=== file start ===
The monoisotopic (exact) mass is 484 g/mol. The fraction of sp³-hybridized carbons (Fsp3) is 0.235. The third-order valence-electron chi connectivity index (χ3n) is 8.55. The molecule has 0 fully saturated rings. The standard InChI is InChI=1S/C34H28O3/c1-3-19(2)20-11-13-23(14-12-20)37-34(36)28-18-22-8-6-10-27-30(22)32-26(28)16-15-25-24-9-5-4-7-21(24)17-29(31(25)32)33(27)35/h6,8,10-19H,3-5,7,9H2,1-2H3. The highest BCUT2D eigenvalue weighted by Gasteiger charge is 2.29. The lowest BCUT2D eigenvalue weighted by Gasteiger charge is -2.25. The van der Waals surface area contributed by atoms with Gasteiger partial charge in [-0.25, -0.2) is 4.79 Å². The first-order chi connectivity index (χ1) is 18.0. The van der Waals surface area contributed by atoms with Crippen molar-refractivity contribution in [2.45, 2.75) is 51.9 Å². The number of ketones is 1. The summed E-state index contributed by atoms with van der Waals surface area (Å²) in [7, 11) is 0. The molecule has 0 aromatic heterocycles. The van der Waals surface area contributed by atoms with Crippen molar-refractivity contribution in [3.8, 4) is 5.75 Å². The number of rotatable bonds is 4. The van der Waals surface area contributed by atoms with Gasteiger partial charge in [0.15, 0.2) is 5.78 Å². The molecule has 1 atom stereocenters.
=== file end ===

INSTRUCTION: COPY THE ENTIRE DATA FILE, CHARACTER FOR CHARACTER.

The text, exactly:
The monoisotopic (exact) mass is 484 g/mol. The fraction of sp³-hybridized carbons (Fsp3) is 0.235. The third-order valence-electron chi connectivity index (χ3n) is 8.55. The molecule has 0 fully saturated rings. The standard InChI is InChI=1S/C34H28O3/c1-3-19(2)20-11-13-23(14-12-20)37-34(36)28-18-22-8-6-10-27-30(22)32-26(28)16-15-25-24-9-5-4-7-21(24)17-29(31(25)32)33(27)35/h6,8,10-19H,3-5,7,9H2,1-2H3. The highest BCUT2D eigenvalue weighted by Gasteiger charge is 2.29. The lowest BCUT2D eigenvalue weighted by Gasteiger charge is -2.25. The van der Waals surface area contributed by atoms with Gasteiger partial charge in [-0.25, -0.2) is 4.79 Å². The first-order chi connectivity index (χ1) is 18.0. The van der Waals surface area contributed by atoms with Crippen molar-refractivity contribution in [2.45, 2.75) is 51.9 Å². The number of ketones is 1. The summed E-state index contributed by atoms with van der Waals surface area (Å²) in [7, 11) is 0. The molecule has 0 aromatic heterocycles. The van der Waals surface area contributed by atoms with Crippen molar-refractivity contribution in [3.8, 4) is 5.75 Å². The number of rotatable bonds is 4. The van der Waals surface area contributed by atoms with Gasteiger partial charge in [0.15, 0.2) is 5.78 Å². The molecule has 1 atom stereocenters.